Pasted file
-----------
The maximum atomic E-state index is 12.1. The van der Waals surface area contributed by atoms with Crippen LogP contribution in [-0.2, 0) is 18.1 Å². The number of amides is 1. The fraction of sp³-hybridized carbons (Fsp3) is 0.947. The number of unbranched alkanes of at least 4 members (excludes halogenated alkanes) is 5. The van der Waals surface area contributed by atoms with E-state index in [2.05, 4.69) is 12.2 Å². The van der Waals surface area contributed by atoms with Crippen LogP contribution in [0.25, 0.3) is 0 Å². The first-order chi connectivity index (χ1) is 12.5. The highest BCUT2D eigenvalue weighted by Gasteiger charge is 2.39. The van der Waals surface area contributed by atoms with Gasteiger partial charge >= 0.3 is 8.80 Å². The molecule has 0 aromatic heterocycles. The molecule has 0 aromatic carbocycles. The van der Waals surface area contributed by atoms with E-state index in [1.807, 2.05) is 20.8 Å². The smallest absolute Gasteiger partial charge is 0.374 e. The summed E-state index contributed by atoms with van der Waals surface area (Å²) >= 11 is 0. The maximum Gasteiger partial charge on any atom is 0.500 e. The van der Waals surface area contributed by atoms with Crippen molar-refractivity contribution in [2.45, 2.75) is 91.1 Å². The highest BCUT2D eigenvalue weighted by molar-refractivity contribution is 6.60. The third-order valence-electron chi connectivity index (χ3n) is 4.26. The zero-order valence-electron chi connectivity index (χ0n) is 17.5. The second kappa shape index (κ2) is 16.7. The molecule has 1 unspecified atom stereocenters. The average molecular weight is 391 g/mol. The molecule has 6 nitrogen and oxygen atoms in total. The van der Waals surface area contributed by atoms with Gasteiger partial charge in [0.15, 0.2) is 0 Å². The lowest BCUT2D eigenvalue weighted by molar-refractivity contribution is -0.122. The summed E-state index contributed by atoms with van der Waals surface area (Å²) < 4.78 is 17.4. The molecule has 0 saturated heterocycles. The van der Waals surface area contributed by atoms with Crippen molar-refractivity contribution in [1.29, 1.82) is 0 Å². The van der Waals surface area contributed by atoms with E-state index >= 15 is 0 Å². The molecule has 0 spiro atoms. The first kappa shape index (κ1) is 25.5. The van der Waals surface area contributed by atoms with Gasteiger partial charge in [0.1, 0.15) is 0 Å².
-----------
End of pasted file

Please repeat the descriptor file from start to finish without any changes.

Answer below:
The maximum atomic E-state index is 12.1. The van der Waals surface area contributed by atoms with Crippen LogP contribution in [-0.2, 0) is 18.1 Å². The number of amides is 1. The fraction of sp³-hybridized carbons (Fsp3) is 0.947. The number of unbranched alkanes of at least 4 members (excludes halogenated alkanes) is 5. The van der Waals surface area contributed by atoms with E-state index in [2.05, 4.69) is 12.2 Å². The van der Waals surface area contributed by atoms with Crippen LogP contribution in [0.25, 0.3) is 0 Å². The first-order chi connectivity index (χ1) is 12.5. The highest BCUT2D eigenvalue weighted by Gasteiger charge is 2.39. The van der Waals surface area contributed by atoms with Gasteiger partial charge >= 0.3 is 8.80 Å². The molecule has 0 aromatic heterocycles. The molecule has 0 aromatic carbocycles. The van der Waals surface area contributed by atoms with E-state index in [1.807, 2.05) is 20.8 Å². The smallest absolute Gasteiger partial charge is 0.374 e. The summed E-state index contributed by atoms with van der Waals surface area (Å²) >= 11 is 0. The maximum Gasteiger partial charge on any atom is 0.500 e. The van der Waals surface area contributed by atoms with Crippen molar-refractivity contribution in [2.45, 2.75) is 91.1 Å². The highest BCUT2D eigenvalue weighted by molar-refractivity contribution is 6.60. The third-order valence-electron chi connectivity index (χ3n) is 4.26. The zero-order valence-electron chi connectivity index (χ0n) is 17.5. The second kappa shape index (κ2) is 16.7. The molecule has 1 unspecified atom stereocenters. The average molecular weight is 391 g/mol. The molecule has 6 nitrogen and oxygen atoms in total. The van der Waals surface area contributed by atoms with Gasteiger partial charge in [0.15, 0.2) is 0 Å². The lowest BCUT2D eigenvalue weighted by molar-refractivity contribution is -0.122. The summed E-state index contributed by atoms with van der Waals surface area (Å²) < 4.78 is 17.4. The molecule has 0 saturated heterocycles. The van der Waals surface area contributed by atoms with Crippen molar-refractivity contribution in [1.29, 1.82) is 0 Å². The van der Waals surface area contributed by atoms with E-state index >= 15 is 0 Å². The molecule has 0 spiro atoms. The first kappa shape index (κ1) is 25.5. The van der Waals surface area contributed by atoms with Gasteiger partial charge in [0.1, 0.15) is 0 Å².